Employment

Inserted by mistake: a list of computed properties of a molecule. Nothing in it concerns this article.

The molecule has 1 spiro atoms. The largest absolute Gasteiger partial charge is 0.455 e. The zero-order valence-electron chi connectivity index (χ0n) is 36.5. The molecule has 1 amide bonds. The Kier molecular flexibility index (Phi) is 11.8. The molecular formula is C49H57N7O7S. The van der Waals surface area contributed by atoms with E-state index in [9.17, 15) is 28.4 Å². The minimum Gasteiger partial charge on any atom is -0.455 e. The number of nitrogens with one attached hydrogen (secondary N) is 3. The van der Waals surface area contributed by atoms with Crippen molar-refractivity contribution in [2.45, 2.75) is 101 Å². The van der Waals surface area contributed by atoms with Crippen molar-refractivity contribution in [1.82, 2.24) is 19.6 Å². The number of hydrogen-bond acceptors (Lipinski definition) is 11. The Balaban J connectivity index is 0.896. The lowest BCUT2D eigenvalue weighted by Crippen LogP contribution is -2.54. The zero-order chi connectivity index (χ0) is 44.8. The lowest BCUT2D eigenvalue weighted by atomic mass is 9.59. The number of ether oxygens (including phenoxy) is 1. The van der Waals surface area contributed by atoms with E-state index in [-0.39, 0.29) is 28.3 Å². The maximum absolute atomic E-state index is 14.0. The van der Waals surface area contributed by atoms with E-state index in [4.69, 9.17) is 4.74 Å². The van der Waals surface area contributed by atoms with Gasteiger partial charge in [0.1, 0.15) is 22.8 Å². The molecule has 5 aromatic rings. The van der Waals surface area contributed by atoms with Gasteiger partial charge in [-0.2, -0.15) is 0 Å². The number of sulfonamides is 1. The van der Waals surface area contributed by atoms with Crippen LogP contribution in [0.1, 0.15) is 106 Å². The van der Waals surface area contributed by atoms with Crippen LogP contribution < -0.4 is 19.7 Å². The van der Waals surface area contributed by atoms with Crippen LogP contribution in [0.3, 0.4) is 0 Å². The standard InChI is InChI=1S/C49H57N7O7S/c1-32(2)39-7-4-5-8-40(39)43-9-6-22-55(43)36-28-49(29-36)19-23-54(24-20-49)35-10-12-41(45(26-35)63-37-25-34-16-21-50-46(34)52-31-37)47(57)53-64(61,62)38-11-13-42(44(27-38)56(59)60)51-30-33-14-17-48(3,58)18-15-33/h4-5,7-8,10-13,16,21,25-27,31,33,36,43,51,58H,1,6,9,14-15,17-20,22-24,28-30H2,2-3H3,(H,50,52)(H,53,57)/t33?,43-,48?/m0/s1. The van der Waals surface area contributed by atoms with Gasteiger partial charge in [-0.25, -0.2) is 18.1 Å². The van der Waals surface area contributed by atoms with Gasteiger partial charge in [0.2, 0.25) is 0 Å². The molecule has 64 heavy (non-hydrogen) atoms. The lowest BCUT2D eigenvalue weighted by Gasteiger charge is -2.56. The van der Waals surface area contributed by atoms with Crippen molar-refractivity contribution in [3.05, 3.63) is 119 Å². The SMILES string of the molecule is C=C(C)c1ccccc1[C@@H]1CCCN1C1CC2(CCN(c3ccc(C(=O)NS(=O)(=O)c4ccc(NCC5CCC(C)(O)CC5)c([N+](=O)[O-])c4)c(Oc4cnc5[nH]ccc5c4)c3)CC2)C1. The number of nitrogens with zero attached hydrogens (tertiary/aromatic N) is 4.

first_imgWorkplace stress – Employee diagnosed with Chronic Fatigue Syndrome From 24 November 2004, the claimant was employed as a human resources manager in the London office of the defendant company. The defendant was a well-established financial services company based in the US. Having worked for the defendant for just over a year, on 6 January 2006 the claimant felt dizzy and ill at work, and left the office. In Spring 2006, she was diagnosed as having Chronic Fatigue Syndrome (CFS). After suffering from the condition for over five years, her prognosis was not good. Through the defendant she had permanent health insurance. That paid her an income until August 2009 when the defendant’s London office closed and, with the rest of the staff, the claimant was made redundant and her insurance payments ceased. The claimant brought a claim against the defendant alleging, inter alia, that she had developed CFS as a result of the amount and nature of her work with the defendant; and, during the period of her employment, the indications of impending harm to her health arising from stress at work had been sufficiently plain that the defendant, as a reasonable employer, realised or ought to have realised that it should have take steps to prevent that harm in fact occurring. Those steps should have included additional assistance, and additional support from her superiors, from May 2005 or from August 2005 at the very latest. She made a lifetime loss claim valued at approximately £1.25m. The defendant resisted the claim, in particular that the defendant: (i) denied that the claimant’s CFS was caused by her work; and (ii) in any event denied that it was foreseeable that the claimant would become ill as a result of her work, and contended that it was not in breach of any duty to her because there had been no indications of impending harm to her health as a result of her work that triggered any obligation in the defendant to take reasonable steps to avoid such harm occurring. The main issue for determination by the court was medical causation, namely, whether the claimant’s CFS had been caused by stress she suffered at work at the defendant. It was submitted on behalf of the claimant that, but for the nature of her work at the defendant, she would not have contracted CFS. She contended that the overwhelming stress which she had suffered at work had undermined her immune system, reducing her body’s ability to defend itself against infectious diseases as evidenced by her record of illness in 2005. The claim would be dismissed. It was insufficient for a claimant to show that his employer knew or ought to have known that he had too much work to do, or even to show that he was vulnerable to stress as a result of overwork. To succeed, he had to show that his employer knew or ought to have known that, as a result of stress at work, there was a risk that he would suffer harm in terms of a psychiatric or other medical condition. Even then it was insufficient merely to show that there was a known risk of some psychiatric or other injury in the future. The claimant had to show that the employer knew or ought to have known that, as a result of stress at work, there was a risk that he would suffer harm of the kind he in fact suffered. Although most employees would have difficulties with the amount or nature of their work from time-to-time, very few were at risk of psychiatric illness as a result. An employer was entitled to assume that an employee could withstand the normal pressures of the job unless, inter alia, the job was such that employees were known to be at particular risk if injury (see [15]-[20] of the judgment). In the instant case, given the current state of medical knowledge and opinion, the claimant’s argument on causation was bold. There was no proven causal link between stress or a deficient immune response on the one hand, and CFS on the other. On the evidence, given the pattern and nature of her illnesses in 2005, the court was not satisfied that her stress at work had caused any diminution in her immune system, nor that her CFS had resulted from a reduced immune response. On the facts, the expert evidence was, overwhelmingly and all but unanimously, against those propositions. The claimant had failed to satisfy the court that her CFS had been caused by stress at work. As a result of that conclusion the claim failed (see [220]-[226] of the judgment). David Melville QC (instructed by Anthony Gold) for the claimant; David Platt QC (instructed by Kennedys Law LLP) for the defendant. MacLennan v Hartford Europe Ltd: Queen’s Bench Division (Mr Justice Hickinbottom): 24 February 2012 Bonser v RJB Mining (UK) Ltd [2004] IRLR 164 applied; Garrett v London Borough of Camden [2001] All ER (D) 202 (Mar) considered; Pratley v Surrey County Council [2003] All ER (D) 438 (Jul) considered; Hartman v South Essex Mental Health and Community Care NHS Trust [2005] All ER (D) 141 (Jan) considered.last_img read more